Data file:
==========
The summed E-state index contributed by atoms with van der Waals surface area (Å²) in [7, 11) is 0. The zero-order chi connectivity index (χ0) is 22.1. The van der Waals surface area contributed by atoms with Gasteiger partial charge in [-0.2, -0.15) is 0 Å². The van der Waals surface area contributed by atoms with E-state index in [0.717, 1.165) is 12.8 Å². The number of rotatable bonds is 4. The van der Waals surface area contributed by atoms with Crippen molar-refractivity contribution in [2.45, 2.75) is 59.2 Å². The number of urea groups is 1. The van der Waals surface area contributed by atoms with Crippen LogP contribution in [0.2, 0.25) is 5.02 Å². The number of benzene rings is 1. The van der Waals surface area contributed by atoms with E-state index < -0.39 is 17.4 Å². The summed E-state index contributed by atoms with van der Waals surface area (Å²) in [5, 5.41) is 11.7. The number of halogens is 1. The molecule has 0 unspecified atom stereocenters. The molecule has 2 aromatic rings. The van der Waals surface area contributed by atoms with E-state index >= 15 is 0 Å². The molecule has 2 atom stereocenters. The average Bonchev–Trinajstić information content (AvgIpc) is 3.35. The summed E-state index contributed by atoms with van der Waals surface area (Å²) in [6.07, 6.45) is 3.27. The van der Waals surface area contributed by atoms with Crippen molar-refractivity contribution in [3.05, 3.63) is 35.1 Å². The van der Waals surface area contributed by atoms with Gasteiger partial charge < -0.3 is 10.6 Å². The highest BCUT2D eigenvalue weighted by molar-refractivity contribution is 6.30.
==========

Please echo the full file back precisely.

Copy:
The summed E-state index contributed by atoms with van der Waals surface area (Å²) in [7, 11) is 0. The zero-order chi connectivity index (χ0) is 22.1. The van der Waals surface area contributed by atoms with Gasteiger partial charge in [-0.2, -0.15) is 0 Å². The van der Waals surface area contributed by atoms with E-state index in [0.717, 1.165) is 12.8 Å². The number of rotatable bonds is 4. The van der Waals surface area contributed by atoms with Crippen molar-refractivity contribution in [2.45, 2.75) is 59.2 Å². The number of urea groups is 1. The van der Waals surface area contributed by atoms with Crippen LogP contribution in [0.2, 0.25) is 5.02 Å². The number of benzene rings is 1. The van der Waals surface area contributed by atoms with E-state index < -0.39 is 17.4 Å². The summed E-state index contributed by atoms with van der Waals surface area (Å²) in [5, 5.41) is 11.7. The number of halogens is 1. The molecule has 0 unspecified atom stereocenters. The molecule has 2 aromatic rings. The van der Waals surface area contributed by atoms with E-state index >= 15 is 0 Å². The molecule has 2 atom stereocenters. The average Bonchev–Trinajstić information content (AvgIpc) is 3.35. The summed E-state index contributed by atoms with van der Waals surface area (Å²) in [6.07, 6.45) is 3.27. The van der Waals surface area contributed by atoms with Crippen molar-refractivity contribution in [3.05, 3.63) is 35.1 Å². The van der Waals surface area contributed by atoms with Gasteiger partial charge < -0.3 is 10.6 Å². The highest BCUT2D eigenvalue weighted by molar-refractivity contribution is 6.30.